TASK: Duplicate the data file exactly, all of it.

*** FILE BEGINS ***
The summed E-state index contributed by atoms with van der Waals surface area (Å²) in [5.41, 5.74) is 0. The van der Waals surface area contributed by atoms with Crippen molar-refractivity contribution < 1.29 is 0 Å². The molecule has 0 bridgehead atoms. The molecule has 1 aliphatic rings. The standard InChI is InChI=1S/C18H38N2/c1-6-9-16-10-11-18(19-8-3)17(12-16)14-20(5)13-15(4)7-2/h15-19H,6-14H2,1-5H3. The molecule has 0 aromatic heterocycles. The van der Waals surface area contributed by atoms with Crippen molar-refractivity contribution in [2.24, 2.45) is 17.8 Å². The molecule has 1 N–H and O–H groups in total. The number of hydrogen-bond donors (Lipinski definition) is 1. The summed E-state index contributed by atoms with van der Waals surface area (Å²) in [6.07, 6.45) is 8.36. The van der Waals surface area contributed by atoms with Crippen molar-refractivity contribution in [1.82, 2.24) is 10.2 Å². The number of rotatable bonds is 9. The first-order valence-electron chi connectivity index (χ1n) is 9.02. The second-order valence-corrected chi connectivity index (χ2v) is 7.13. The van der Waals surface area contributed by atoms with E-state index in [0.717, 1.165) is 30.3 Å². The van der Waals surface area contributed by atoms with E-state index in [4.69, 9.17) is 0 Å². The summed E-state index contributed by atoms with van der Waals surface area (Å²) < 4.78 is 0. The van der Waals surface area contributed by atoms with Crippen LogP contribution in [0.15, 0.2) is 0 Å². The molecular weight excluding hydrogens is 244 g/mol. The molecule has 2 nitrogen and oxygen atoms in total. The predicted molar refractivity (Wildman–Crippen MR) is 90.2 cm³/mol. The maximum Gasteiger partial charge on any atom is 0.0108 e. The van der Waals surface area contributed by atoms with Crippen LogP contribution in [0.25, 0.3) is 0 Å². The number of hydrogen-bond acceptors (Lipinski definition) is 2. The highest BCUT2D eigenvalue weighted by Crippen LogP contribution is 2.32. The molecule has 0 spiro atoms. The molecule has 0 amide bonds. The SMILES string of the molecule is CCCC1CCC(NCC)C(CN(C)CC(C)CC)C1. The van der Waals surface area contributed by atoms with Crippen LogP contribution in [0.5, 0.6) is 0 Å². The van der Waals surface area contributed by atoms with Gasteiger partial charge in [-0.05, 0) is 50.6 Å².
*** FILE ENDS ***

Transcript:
The summed E-state index contributed by atoms with van der Waals surface area (Å²) in [5.41, 5.74) is 0. The van der Waals surface area contributed by atoms with Crippen molar-refractivity contribution < 1.29 is 0 Å². The molecule has 0 bridgehead atoms. The molecule has 1 aliphatic rings. The standard InChI is InChI=1S/C18H38N2/c1-6-9-16-10-11-18(19-8-3)17(12-16)14-20(5)13-15(4)7-2/h15-19H,6-14H2,1-5H3. The molecule has 0 aromatic heterocycles. The van der Waals surface area contributed by atoms with Crippen molar-refractivity contribution in [2.24, 2.45) is 17.8 Å². The molecule has 1 N–H and O–H groups in total. The number of hydrogen-bond donors (Lipinski definition) is 1. The summed E-state index contributed by atoms with van der Waals surface area (Å²) in [6.07, 6.45) is 8.36. The van der Waals surface area contributed by atoms with Crippen molar-refractivity contribution in [1.82, 2.24) is 10.2 Å². The number of rotatable bonds is 9. The first-order valence-electron chi connectivity index (χ1n) is 9.02. The second-order valence-corrected chi connectivity index (χ2v) is 7.13. The van der Waals surface area contributed by atoms with E-state index in [0.717, 1.165) is 30.3 Å². The van der Waals surface area contributed by atoms with E-state index in [4.69, 9.17) is 0 Å². The summed E-state index contributed by atoms with van der Waals surface area (Å²) < 4.78 is 0. The van der Waals surface area contributed by atoms with Crippen LogP contribution in [0.15, 0.2) is 0 Å². The molecular weight excluding hydrogens is 244 g/mol. The molecule has 2 nitrogen and oxygen atoms in total. The predicted molar refractivity (Wildman–Crippen MR) is 90.2 cm³/mol. The maximum Gasteiger partial charge on any atom is 0.0108 e. The van der Waals surface area contributed by atoms with Crippen LogP contribution in [0.25, 0.3) is 0 Å². The number of hydrogen-bond acceptors (Lipinski definition) is 2. The highest BCUT2D eigenvalue weighted by Crippen LogP contribution is 2.32. The molecule has 0 spiro atoms. The molecule has 0 amide bonds. The SMILES string of the molecule is CCCC1CCC(NCC)C(CN(C)CC(C)CC)C1. The van der Waals surface area contributed by atoms with Crippen LogP contribution in [0.5, 0.6) is 0 Å². The van der Waals surface area contributed by atoms with Gasteiger partial charge in [-0.05, 0) is 50.6 Å².